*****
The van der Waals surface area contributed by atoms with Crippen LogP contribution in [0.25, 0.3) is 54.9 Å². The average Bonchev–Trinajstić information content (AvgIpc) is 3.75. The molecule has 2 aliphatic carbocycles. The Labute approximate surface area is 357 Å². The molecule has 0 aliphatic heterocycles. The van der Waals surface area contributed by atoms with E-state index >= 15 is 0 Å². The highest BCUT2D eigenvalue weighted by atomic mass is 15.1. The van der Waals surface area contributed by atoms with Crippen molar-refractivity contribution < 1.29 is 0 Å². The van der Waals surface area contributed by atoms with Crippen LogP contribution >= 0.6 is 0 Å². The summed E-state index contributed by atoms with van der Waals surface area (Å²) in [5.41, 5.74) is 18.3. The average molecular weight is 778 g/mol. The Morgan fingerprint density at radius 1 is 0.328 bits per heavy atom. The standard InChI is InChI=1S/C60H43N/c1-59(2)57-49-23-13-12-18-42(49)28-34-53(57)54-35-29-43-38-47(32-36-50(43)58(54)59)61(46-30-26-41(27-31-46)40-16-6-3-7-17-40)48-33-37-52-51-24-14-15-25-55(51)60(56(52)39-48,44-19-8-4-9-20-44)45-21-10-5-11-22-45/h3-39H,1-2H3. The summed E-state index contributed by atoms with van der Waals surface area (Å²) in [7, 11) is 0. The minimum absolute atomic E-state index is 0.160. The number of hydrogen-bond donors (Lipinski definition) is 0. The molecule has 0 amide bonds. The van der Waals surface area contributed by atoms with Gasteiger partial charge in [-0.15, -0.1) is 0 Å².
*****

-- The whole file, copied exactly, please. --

The van der Waals surface area contributed by atoms with Crippen LogP contribution in [0.25, 0.3) is 54.9 Å². The average Bonchev–Trinajstić information content (AvgIpc) is 3.75. The molecule has 2 aliphatic carbocycles. The Labute approximate surface area is 357 Å². The molecule has 0 aliphatic heterocycles. The van der Waals surface area contributed by atoms with E-state index >= 15 is 0 Å². The highest BCUT2D eigenvalue weighted by atomic mass is 15.1. The van der Waals surface area contributed by atoms with Crippen molar-refractivity contribution < 1.29 is 0 Å². The van der Waals surface area contributed by atoms with Crippen LogP contribution >= 0.6 is 0 Å². The summed E-state index contributed by atoms with van der Waals surface area (Å²) in [5.41, 5.74) is 18.3. The average molecular weight is 778 g/mol. The Morgan fingerprint density at radius 1 is 0.328 bits per heavy atom. The standard InChI is InChI=1S/C60H43N/c1-59(2)57-49-23-13-12-18-42(49)28-34-53(57)54-35-29-43-38-47(32-36-50(43)58(54)59)61(46-30-26-41(27-31-46)40-16-6-3-7-17-40)48-33-37-52-51-24-14-15-25-55(51)60(56(52)39-48,44-19-8-4-9-20-44)45-21-10-5-11-22-45/h3-39H,1-2H3. The summed E-state index contributed by atoms with van der Waals surface area (Å²) in [7, 11) is 0. The minimum absolute atomic E-state index is 0.160. The number of hydrogen-bond donors (Lipinski definition) is 0. The molecule has 0 amide bonds. The van der Waals surface area contributed by atoms with Gasteiger partial charge in [-0.15, -0.1) is 0 Å².